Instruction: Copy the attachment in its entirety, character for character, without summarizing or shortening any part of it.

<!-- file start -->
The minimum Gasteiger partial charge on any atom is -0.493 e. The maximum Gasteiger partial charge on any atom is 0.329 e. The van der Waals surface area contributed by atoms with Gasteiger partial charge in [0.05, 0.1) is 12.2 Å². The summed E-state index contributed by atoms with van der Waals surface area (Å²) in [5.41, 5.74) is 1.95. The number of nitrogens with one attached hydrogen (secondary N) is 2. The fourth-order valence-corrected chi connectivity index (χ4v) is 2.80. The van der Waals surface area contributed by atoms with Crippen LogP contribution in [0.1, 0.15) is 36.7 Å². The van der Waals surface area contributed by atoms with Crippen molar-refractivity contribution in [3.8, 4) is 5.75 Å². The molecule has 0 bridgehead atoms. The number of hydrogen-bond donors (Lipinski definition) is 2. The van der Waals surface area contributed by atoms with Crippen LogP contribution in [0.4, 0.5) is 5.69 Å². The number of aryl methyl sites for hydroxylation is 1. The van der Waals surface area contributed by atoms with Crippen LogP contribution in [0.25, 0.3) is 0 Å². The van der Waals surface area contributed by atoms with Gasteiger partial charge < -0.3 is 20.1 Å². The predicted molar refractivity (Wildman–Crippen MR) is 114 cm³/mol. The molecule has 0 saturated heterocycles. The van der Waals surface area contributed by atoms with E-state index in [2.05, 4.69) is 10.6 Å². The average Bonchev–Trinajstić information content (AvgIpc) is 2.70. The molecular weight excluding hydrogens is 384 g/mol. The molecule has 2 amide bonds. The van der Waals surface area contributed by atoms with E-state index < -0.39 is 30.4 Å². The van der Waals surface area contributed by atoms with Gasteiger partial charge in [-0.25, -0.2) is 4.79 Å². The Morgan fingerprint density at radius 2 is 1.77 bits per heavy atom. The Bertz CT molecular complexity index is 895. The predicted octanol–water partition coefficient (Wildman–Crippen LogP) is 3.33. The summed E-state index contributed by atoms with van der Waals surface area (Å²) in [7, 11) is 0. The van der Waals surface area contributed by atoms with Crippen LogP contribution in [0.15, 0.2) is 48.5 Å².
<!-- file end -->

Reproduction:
The minimum Gasteiger partial charge on any atom is -0.493 e. The maximum Gasteiger partial charge on any atom is 0.329 e. The van der Waals surface area contributed by atoms with Gasteiger partial charge in [0.05, 0.1) is 12.2 Å². The summed E-state index contributed by atoms with van der Waals surface area (Å²) in [5.41, 5.74) is 1.95. The number of nitrogens with one attached hydrogen (secondary N) is 2. The fourth-order valence-corrected chi connectivity index (χ4v) is 2.80. The van der Waals surface area contributed by atoms with Crippen LogP contribution in [0.1, 0.15) is 36.7 Å². The van der Waals surface area contributed by atoms with Crippen molar-refractivity contribution in [3.8, 4) is 5.75 Å². The molecule has 0 bridgehead atoms. The number of hydrogen-bond donors (Lipinski definition) is 2. The van der Waals surface area contributed by atoms with Crippen LogP contribution in [0.4, 0.5) is 5.69 Å². The number of aryl methyl sites for hydroxylation is 1. The van der Waals surface area contributed by atoms with Crippen LogP contribution in [0.25, 0.3) is 0 Å². The van der Waals surface area contributed by atoms with Gasteiger partial charge < -0.3 is 20.1 Å². The predicted molar refractivity (Wildman–Crippen MR) is 114 cm³/mol. The molecule has 0 saturated heterocycles. The van der Waals surface area contributed by atoms with E-state index in [2.05, 4.69) is 10.6 Å². The average Bonchev–Trinajstić information content (AvgIpc) is 2.70. The molecular weight excluding hydrogens is 384 g/mol. The molecule has 2 amide bonds. The van der Waals surface area contributed by atoms with E-state index < -0.39 is 30.4 Å². The van der Waals surface area contributed by atoms with Gasteiger partial charge in [-0.25, -0.2) is 4.79 Å². The Morgan fingerprint density at radius 2 is 1.77 bits per heavy atom. The Bertz CT molecular complexity index is 895. The predicted octanol–water partition coefficient (Wildman–Crippen LogP) is 3.33. The summed E-state index contributed by atoms with van der Waals surface area (Å²) in [7, 11) is 0. The van der Waals surface area contributed by atoms with Crippen LogP contribution in [0.15, 0.2) is 48.5 Å².